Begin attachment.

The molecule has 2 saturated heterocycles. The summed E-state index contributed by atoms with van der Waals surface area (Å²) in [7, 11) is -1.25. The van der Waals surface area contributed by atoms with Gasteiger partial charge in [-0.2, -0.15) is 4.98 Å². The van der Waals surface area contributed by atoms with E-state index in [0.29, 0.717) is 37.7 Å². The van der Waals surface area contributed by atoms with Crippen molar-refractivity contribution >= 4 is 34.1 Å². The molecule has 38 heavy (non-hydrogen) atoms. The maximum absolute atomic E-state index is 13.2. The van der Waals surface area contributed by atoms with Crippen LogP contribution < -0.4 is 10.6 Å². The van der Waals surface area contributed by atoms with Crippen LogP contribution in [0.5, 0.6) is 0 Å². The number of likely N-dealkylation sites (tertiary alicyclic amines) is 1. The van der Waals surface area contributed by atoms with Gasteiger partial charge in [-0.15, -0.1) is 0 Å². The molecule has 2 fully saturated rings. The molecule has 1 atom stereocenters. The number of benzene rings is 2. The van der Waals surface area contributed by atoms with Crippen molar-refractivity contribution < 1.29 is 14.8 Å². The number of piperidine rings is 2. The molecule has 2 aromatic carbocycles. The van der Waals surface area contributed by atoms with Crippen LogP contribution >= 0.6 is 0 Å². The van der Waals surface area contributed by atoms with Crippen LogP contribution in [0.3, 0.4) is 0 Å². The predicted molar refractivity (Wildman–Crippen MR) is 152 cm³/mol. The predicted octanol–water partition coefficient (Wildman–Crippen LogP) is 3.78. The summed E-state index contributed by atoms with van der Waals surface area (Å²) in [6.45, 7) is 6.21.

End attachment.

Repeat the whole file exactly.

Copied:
The molecule has 2 saturated heterocycles. The summed E-state index contributed by atoms with van der Waals surface area (Å²) in [7, 11) is -1.25. The van der Waals surface area contributed by atoms with Gasteiger partial charge in [-0.2, -0.15) is 4.98 Å². The van der Waals surface area contributed by atoms with E-state index in [0.29, 0.717) is 37.7 Å². The van der Waals surface area contributed by atoms with Crippen molar-refractivity contribution >= 4 is 34.1 Å². The molecule has 38 heavy (non-hydrogen) atoms. The maximum absolute atomic E-state index is 13.2. The van der Waals surface area contributed by atoms with Crippen LogP contribution < -0.4 is 10.6 Å². The van der Waals surface area contributed by atoms with Crippen LogP contribution in [0.5, 0.6) is 0 Å². The number of likely N-dealkylation sites (tertiary alicyclic amines) is 1. The van der Waals surface area contributed by atoms with Gasteiger partial charge in [-0.15, -0.1) is 0 Å². The molecule has 2 fully saturated rings. The molecule has 1 atom stereocenters. The number of benzene rings is 2. The van der Waals surface area contributed by atoms with Crippen molar-refractivity contribution < 1.29 is 14.8 Å². The number of piperidine rings is 2. The molecule has 2 aromatic carbocycles. The van der Waals surface area contributed by atoms with Crippen LogP contribution >= 0.6 is 0 Å². The van der Waals surface area contributed by atoms with Crippen LogP contribution in [0.3, 0.4) is 0 Å². The predicted molar refractivity (Wildman–Crippen MR) is 152 cm³/mol. The predicted octanol–water partition coefficient (Wildman–Crippen LogP) is 3.78. The summed E-state index contributed by atoms with van der Waals surface area (Å²) in [6.45, 7) is 6.21.